Color Blindness

One of my best friends has a color vision deficiency, or “color blindness,” as it is also known.  Being as that we are best of friends, I have asked him on several occasions to describe what he sees as I compare it to what I see when looking at things like posters, movies, the sky, and other colorful things so I could get a sense of how our vision was different.  He’s also the first to poke fun at himself when he shows up somewhere in purple pants and an orange sweater, or something as equally hilarious as that.  “I had no idea, because, you know, I CAN’T SEE THOSE COLORS!”

The condition my friend has is called Protanopia, or basically a complete lack of red photoreceptors in the retina.  Red hues appear black or dark; it is hereditary, sex-linked, and present in 1% of all males, according to Wikipedia’s article on color blindness.  Protanopia is a form of Dichromatism – this is what occurs when one of the cone pigments of the retina, and color vision is reduced to two dimensions.

I’ve often asked him if it’s weird not being able to see a certain spectrum of colors, to which he often responds with “I have no idea, I’ve never been able to see that color, so how would I know?”  I always feel pretty ridiculous after I ask him that.

One of the most important aspects to know about color blindness is that people with color vision impairment don’t “confuse” colors or swap them in their mind – like “red is green,” “blue is yellow,” etc.  Most people exhibiting color vision impairment learn to tell colors apart by their placement or location (like a traffic lights) or textures (like camouflage).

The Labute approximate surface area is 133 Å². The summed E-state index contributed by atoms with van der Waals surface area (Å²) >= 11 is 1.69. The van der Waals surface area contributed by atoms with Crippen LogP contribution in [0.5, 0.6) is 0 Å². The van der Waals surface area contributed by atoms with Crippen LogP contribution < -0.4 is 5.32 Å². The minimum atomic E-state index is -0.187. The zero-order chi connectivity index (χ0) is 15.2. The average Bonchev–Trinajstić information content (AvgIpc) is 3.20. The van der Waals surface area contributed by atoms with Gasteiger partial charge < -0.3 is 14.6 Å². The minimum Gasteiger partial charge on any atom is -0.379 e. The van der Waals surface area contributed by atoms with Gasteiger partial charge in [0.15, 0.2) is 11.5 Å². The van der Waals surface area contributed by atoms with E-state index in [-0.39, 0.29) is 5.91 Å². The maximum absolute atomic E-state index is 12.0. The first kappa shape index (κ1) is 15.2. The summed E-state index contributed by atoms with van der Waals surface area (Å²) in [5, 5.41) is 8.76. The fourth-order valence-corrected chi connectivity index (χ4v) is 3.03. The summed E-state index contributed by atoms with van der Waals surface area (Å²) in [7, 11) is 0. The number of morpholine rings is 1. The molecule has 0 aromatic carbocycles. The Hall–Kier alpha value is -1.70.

Look at the differences in colors as seen by people with differing forms of color vision impairment:

As seen by a person with normal color vision:

The same flag, as seen by someone with Protanopia (no red receptors):

Same flag again, but this time seen by someone with Deuteranopia (no green receptors):

Same flag once more, this time as seen by someone with Tritanopia (no blue receptors).  Tritanopiais very rare:

The website Vischeck ( can simulate color deficiencies on images that you upload- it’s an interesting foray into color vision deficiency.  Check it out.

The Purkinje Effect


When I teach beginning lighting design classes, I always have a week of learning about the eye – how your rods and cones balance each other, what their respective jobs are, how the images you see are translated to the brain, and how, as lighting designers, we can use the strengths and weaknesses of the eye to heighten the audience’s experience.  Physiology always comes into play when you’re designing a lighted environment, and students always seem to enjoy finding out what different colors of light do to the body – blues are soothing (even to both genders), reds increase blood pressure and respiration rate, yellows make your eyes tire faster, and black is a submissive color.  None of the really “alternative” students appreciate being told that their black fingernails, eyeliner, and dyed hair color are really signs of compliance.

Inevitably, a question that comes up is “why do we see blue and gray at dusk and when the sun is setting?”  It’s a great question, especially because it lends itself to explanation of the photopic (lots of light, optimal conditions) and scotopic (low light, monochromatic) vision systems, and how rods and cones operate and cooperate.

The Purkinje Effect, as it’s called, is when the sun goes down, and we see a whole lot of blued out and grayed out colors.  This happens primarily at dusk, and in very low light conditions, where the color receptors (cones) basically leave it to the light receptors (rods) for detail for the brain.  When the light goes down, the color information is lacking, so the rods have to compensate.  Our vision becomes monochromatic because our color receptors, which do not interpret intensity information and respond best to yellow-ish light pass the workload on to the light receptors, which respond best to green/blue light and allow us to see shape and contrast.  Just without color.

There’s the lecture for the day.